WASHINGTON — President Trump announced Wednesday that he is nominating William Roper to be assistant secretary of the Air Force for acquisition. Since 2012 Roper has served as director of the Pentagon’s “strategic capabilities office,” an organization he created with then-Defense Secretary Ash Carter to advance efforts to inject innovative technology into the military.

If confirmed, Roper stands to bring a new perspective to Air Force big-ticket acquisitions, including space systems. As the leader of the SCO, Roper was known for contrarian views and for rejecting conventional approaches to weapons acquisitions. He criticized the Pentagon procurement bureaucracy for over-designing systems and building “exquisite” hardware instead of tapping less costly off-the-shelf commercial technology to update existing weapons.

Before joining the SCO, Roper was acting chief architect at the Missile Defense Agency and a national security analyst at the MIT Lincoln Laboratory.

How Roper might steer the Air Force to use more commercial technology will be closely watched by the space industry, a sector where privately funded innovation is booming. The Air Force has been criticized for not taking advantage of the available technology — in launch, satellites, software and other areas — and integrating it more quickly into military space systems.

Roper also has been an advocate of greater use of commercial software by the Defense Department.

Roper often noted that the world is changing rapidly due to the global spread of commercial technologies, and that the Pentagon has been slow to adjust to that reality.

When he took over the SCO, Roper sought to turn the procurement process upside down, so to speak. He worked to break down the traditional Defense Deparrtment stove-pipes and create a more horizontal organization that connected the Pentagon with the military services, overseas war commanders and agencies that in the past had not been given a voice in setting requirements.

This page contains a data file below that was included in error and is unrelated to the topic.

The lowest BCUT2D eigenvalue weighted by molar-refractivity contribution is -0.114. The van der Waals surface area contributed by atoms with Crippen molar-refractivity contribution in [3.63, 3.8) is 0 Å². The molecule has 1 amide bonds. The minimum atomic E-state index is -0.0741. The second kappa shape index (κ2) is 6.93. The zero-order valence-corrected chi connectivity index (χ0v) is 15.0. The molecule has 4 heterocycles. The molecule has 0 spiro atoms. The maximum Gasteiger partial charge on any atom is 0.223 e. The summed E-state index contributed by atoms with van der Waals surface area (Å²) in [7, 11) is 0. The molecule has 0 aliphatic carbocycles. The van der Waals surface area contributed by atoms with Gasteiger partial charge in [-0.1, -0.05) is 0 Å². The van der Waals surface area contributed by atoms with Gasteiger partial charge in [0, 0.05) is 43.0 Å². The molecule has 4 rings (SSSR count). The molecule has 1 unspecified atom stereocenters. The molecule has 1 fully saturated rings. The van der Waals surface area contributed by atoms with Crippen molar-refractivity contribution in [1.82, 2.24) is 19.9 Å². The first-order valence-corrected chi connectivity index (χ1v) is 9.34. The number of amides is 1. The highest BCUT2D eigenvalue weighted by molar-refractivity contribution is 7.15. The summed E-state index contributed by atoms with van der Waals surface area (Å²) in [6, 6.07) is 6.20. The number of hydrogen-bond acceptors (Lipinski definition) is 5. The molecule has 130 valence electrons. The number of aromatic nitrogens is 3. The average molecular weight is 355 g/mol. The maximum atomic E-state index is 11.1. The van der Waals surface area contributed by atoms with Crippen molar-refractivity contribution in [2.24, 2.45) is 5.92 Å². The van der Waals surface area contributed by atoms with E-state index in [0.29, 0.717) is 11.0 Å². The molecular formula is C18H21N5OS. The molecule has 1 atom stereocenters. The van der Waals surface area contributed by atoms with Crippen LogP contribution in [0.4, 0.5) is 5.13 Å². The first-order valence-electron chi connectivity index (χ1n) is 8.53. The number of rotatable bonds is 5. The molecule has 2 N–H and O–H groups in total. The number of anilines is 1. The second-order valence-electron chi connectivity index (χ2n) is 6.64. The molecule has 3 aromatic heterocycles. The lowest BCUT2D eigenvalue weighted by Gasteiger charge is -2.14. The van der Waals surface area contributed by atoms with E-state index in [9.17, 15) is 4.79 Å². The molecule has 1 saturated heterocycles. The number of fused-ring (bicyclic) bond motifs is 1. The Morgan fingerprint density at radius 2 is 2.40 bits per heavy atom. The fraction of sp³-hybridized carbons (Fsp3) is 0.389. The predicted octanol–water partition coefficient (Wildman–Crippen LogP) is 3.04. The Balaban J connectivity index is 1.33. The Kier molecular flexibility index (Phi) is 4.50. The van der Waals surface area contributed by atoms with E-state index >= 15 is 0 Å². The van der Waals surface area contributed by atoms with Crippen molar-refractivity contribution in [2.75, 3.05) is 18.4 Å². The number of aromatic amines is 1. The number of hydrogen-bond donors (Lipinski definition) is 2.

The SCO’s budget of $902 million for 2017 was 36 percent for Navy projects, 24 percent for Air Force, 18 percent for Army, and 22 percent for other institutions.

One the mantras of the SCO was “repurposing systems for new missions.” Roper called for greater use of open standards and modular designs

The SCO, for example, took the Navy’s anti-ship Standard missile-6 that was developed in the early 2000s for air and missile defense and modified the software, giving the Navy the option of switch-hitting the 600 missiles between offense and defense. It reworked the Army’s tactical missile so it could be used against maritime targets. ·

Other projects Roper led include the “arsenal plane,” a concept to deploy resupply aircraft to increase the weapons capacity of Air Force fighters.

Roper has pushed for the Defense Department to become a fast adopter of external technology. “The commercial revolution in smart technologies is rapidly changing most facets of the world,” Roper told the Senate Armed Services Committee in 2016. “This revolution is taking the ordinary things in our lives — refrigerators, thermostats, phones — infusing them with compact sensors and processors; and wrapping them in high-speed networks and cloud based services. The net result is new, transformational applications, even though most of the underlying hardware — compressors, thermometers, and antennae — do not radically change.”

Though commercial products may not meet all traditional DoD requirements, Roper has cautioned, failure to quickly transition cutting-edge technology from the market into U.S. defense systems imperils national security.

Sandra Erwin writes about military space programs, policy, technology and the industry that supports this sector. She has covered the military, the Pentagon, Congress and the defense industry for nearly two decades as editor of NDIA’s National Defense...